When it comes to hiring, your company is looking for the best and brightest. But reading through resumes, perusing cover letters, reaching out to references, and hosting interviews can only tell you so much. How can you tell if an employee is going to fit into your company culture? How can you be certain they aren’t going to do something public online that embarrasses your business? If you’re really looking for a 360-degree view of an applicant—their lifestyle, personality, skillset, and more—you may feel tempted to check an applicant’s social media accounts and digital footprint.
According to a recent study, nearly 90% of employers are screening the profiles of job applicants and over 70% of Human Resources professionals say that they’ve held back a job offer because of something they spotted on social media. It’s become common practice for businesses to want to scope out a person’s online presence before bringing them onboard. There are even third-party companies you can hire to screen an applicant’s social media profiles for things like scammy behavior or illegal drug use. But if you’re interested in doing so, how can you make sure to keep things fair, legal, and appropriate?
Most people understand their social media profiles will be looked at while they’re applying for a job. But that doesn’t mean that you as a recruiter don’t need to use responsibility and prudence when checking out an applicant’s Instagram or Twitter account. Here are a handful of do’s and don’t’s on screening the social media accounts of your applicants.
Do: Research the Laws In Your Area
There are some national laws, like the Civil Rights Act, that prevent you from discriminating against an applicant based on race or gender. But certain states have more specific laws about reasons you can refuse to hire someone. Make sure that you’re paying attention to your particular area in order to avoid getting hit by legal action. Discrimination lawsuits are not fun things to be a part of. You also don’t want to find something out on social media and find out after the fact that you can’t consider that particular finding when deciding whether or not to offer employment. It will already start that employee’s job off on a bad foot—and that isn’t fair, to either you or them.
Don’t: Use Hackers
Are there companies that boast an ability to hack into someone’s social media profile to spy on them for potential employers? Yes. Should you utilize them? Absolutely not. First of all, these hackers often use illegal methods, like impersonating a person or business entity online. Secondly, this is an abuse of a potential employee’s privacy. If he or she has set their profiles to private, respect it.
Do: Consider Your Boundaries
It makes sense that a business would be cautious about hiring someone who’s very outspoken politically. But everyone will have varying degrees of comfort on political outspokenness, as well as which topics you’re willing to disagree on. There isn’t necessarily a right or wrong answer here, but it’s important to spend some time considering how willing you are to have a politically outspoken employee, whether they agree or disagree with you on certain policies. Just because someone’s politically active in their personal life doesn’t mean they’ll bring it into the office. But someone who spends a great deal of time talking politics on their Twitter feed may bring an energy you aren’t looking for. Maybe you agree with someone strongly and have no problem with them being an activist on the weekends, or maybe you disagree but don’t mind as long as they’re views don’t come into the workplace, or maybe you’d prefer not to have an employee who talks publicly about their political views at all.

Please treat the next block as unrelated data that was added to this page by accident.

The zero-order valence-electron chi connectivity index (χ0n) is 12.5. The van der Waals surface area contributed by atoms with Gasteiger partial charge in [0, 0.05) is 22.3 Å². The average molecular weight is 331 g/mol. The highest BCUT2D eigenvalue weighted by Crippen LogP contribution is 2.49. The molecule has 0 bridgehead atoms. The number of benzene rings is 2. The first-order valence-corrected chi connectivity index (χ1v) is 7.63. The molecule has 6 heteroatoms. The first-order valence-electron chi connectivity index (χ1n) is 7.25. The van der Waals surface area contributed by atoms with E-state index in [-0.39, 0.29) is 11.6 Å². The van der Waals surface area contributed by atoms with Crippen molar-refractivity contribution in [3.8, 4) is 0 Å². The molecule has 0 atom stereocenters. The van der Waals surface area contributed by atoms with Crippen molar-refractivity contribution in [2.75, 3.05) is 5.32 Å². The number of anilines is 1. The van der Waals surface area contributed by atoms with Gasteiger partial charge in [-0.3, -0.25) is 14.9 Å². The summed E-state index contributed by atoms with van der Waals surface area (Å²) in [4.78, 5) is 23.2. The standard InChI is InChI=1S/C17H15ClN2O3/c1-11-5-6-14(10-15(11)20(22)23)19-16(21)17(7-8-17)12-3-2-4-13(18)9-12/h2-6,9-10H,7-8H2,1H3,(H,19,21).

Again, there’s no right or wrong here—it’s up to your individual company culture.
Don’t: Put Too Much Stock in Social Media Personas
Most people know that an employer has a good chance of looking at their social media profiles. That means they may have cleaned them up before you’re even seeing them—it’s likely that they’ve deleted any inappropriate photos or statuses. This isn’t a bad thing; it shows that he or she is considering how they look online. Furthermore, just because someone posts a photo of themselves at a bar on a Friday night doesn’t mean they won’t be a terrific employee! Social media research shouldn’t be the be-all-end-all of your hiring process. Keep an open mind and try not to let yourself be overly biased by something you see on a person’s profile. One option to avoid stereotyping or letting negative thoughts creep in when they shouldn’t? Don’t do a social media screen until after someone’s been interviewed in person and you’ve come to an informal decision. That way, you know you’ll have to find some serious red flags in order to change your mind.
Do: Check Out What They’ve Said About Employers
One huge no-no? Someone badmouthing their employer on social media. Everyone needs to vent about his or her boss from time to time, but that’s something that should be done to a spouse or trusted friend—not the internet. If someone has so little respect towards their employer that they’re angrily complaining about them on Facebook, that isn’t someone you want in your office. It can hurt morale, make a mockery of your business, and expose company troubles to the public.
Don’t: Go All The Way Back
Social media may feel relatively new, but it’s actually been around for a long time. You’re likely looking at potential employees who had a Facebook profile in high school or a TikTok account in college. Remember that when we’re young, we all may have shared things that would make us wince now. Don’t judge people too harshly by statements made when they were sixteen. You’re trying to decide if the person would make a good employee now, not if they would have just a month after getting their driver’s license.